Memory Loss in Alzheimer’s Patients Can be Reversed: New Study


Published Date : Jun 20, 2016

A small-scale clinical trial conducted on 10 patients diagnosed with the early onset of Alzheimer’s disease has found that cognitive impairment and memory loss is reversible. These improvements were not only sustained, but a few of the patients even regained their ability to speak various languages, went back to work, and after just a few months, showed a rise in brain matter volume. 

‘Patients Going from Abnormal to Normal’

Dale Bredesen, from the University of California, LA, states that all of the patients in the clinical trial had been either diagnosed with Alzheimer’s, present subjective cognitive impairment, or well-defined mild cognitive impairment before the start of the program. Follow-up tests revealed that some of the patients returning from abnormal to normal. 

Effects of New Personalized Treatment under Review 

The clinical trial is being conducted to evaluate the effects of a recent personalized treatment method on 10 patients’ cognitive abilities. These patients have been experiencing cognitive decline owing to age-associated diseases. The new treatment is called MEND, standing for metabolic enhancement for neurodegeneration. It is based on 36 distinct factors, such as exercise, integration of certain drugs, brain stimulation therapy, changes in diet, sleeping habits, and the addition of vitamins to their usual routine. These treatments and lifestyle changes were followed for a duration of five to 24 months and a team from the Buck Institute for Research on Ageing in California and UCLA has shown that several of the patients from the clinical trial were showing real and life-changing improvements as a result of the treatment.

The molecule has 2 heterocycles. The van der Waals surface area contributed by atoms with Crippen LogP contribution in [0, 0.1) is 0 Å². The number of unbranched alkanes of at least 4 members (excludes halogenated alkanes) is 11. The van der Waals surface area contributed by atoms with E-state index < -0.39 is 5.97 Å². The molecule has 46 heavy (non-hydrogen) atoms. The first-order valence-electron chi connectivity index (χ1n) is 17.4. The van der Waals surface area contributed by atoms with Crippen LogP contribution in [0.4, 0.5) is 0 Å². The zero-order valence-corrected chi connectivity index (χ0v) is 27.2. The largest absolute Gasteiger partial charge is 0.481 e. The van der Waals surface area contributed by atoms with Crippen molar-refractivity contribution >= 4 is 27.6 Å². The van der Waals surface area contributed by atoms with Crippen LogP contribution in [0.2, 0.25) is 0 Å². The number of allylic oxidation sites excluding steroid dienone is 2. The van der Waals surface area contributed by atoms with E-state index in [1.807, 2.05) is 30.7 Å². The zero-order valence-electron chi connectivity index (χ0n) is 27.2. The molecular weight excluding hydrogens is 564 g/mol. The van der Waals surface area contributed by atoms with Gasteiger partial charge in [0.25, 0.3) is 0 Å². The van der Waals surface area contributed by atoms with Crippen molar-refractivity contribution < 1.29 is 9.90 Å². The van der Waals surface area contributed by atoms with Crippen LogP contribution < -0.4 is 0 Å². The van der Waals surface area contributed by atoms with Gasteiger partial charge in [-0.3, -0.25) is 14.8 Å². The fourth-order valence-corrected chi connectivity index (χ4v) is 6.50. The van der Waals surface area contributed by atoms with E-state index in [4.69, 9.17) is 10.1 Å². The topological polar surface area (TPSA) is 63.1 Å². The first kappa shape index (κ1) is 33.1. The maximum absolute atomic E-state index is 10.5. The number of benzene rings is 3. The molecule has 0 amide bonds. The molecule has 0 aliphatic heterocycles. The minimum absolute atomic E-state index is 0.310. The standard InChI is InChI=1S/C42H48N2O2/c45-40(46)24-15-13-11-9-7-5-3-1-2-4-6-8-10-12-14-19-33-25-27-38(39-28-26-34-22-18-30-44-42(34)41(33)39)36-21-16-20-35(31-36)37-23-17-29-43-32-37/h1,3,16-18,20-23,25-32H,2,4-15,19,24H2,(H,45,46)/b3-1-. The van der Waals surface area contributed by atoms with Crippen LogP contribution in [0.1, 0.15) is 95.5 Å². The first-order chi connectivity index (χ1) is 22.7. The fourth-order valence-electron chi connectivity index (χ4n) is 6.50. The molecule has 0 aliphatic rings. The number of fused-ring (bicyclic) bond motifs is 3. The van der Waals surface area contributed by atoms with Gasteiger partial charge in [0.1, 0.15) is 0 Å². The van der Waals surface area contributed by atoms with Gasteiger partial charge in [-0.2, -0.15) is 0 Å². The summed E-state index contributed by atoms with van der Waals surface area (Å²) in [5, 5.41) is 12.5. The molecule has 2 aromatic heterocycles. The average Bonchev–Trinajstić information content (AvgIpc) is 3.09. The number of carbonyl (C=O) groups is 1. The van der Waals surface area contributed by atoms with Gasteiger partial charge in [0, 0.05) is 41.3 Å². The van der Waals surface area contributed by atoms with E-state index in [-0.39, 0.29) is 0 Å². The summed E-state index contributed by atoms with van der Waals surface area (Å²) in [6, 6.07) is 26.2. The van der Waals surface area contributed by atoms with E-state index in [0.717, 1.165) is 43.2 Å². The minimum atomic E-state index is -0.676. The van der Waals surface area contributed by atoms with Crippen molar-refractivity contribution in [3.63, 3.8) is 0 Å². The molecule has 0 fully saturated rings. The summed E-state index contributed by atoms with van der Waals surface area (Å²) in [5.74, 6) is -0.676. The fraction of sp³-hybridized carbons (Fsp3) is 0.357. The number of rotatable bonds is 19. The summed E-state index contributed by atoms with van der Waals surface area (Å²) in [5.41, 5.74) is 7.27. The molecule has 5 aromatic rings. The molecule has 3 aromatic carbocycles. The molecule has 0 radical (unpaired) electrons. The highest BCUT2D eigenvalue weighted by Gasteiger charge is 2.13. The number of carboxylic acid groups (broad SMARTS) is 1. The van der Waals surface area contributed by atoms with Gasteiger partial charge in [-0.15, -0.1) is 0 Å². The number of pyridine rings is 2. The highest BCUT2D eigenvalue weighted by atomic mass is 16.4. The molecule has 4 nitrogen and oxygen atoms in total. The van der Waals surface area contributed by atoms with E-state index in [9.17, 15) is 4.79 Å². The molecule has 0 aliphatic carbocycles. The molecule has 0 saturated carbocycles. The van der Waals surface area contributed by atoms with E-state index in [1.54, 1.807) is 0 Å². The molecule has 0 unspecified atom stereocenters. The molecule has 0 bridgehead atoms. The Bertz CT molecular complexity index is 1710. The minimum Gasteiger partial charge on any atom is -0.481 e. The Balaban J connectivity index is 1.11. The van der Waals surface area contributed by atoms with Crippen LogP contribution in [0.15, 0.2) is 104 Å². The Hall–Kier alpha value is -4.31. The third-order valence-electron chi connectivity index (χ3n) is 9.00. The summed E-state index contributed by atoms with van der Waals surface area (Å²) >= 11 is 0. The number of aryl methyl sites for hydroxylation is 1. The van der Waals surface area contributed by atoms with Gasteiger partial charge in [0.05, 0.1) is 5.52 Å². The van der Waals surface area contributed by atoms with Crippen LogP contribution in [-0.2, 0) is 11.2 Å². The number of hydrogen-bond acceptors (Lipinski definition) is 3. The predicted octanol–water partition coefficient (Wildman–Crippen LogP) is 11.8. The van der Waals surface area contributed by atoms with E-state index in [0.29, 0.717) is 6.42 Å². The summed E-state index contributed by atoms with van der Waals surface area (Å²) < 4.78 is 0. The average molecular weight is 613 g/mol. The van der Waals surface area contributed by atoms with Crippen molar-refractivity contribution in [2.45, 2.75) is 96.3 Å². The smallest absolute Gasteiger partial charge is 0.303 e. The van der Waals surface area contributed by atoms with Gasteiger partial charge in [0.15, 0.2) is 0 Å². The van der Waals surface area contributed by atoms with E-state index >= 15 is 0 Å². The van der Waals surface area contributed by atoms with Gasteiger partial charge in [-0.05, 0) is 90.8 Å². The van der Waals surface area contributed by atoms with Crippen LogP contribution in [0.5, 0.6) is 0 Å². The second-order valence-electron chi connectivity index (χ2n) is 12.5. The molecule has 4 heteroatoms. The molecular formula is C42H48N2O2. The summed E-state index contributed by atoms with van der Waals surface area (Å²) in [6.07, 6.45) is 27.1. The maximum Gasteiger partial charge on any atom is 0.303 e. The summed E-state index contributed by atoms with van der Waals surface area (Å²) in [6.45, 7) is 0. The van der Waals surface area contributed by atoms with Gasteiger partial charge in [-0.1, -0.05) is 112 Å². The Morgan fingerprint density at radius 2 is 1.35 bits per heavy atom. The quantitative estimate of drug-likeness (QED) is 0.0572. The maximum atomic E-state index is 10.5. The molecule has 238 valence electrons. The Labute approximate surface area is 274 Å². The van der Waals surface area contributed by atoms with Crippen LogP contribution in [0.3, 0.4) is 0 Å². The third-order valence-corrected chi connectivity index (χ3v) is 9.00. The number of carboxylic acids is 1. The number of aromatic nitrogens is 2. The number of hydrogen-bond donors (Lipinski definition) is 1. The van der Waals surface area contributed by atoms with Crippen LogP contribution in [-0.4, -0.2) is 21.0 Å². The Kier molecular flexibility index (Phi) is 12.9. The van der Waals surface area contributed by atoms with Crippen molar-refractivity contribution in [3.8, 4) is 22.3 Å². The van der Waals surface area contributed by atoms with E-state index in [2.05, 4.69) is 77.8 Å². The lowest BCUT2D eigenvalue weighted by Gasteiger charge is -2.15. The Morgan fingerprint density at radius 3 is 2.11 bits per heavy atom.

Unprecedented Magnitude of Improvement 

The researchers have stated that this is the first study of its kind to objectively prove that memory loss in patients of Alzheimer’s can truly be reversed and this improvement can be sustained. Bredesen claims that the scale of improvement that these 10 patients have shown is indeed unprecedented and offer additional and unbiased proof that this testing program to treat cognitive decline is immensely effective.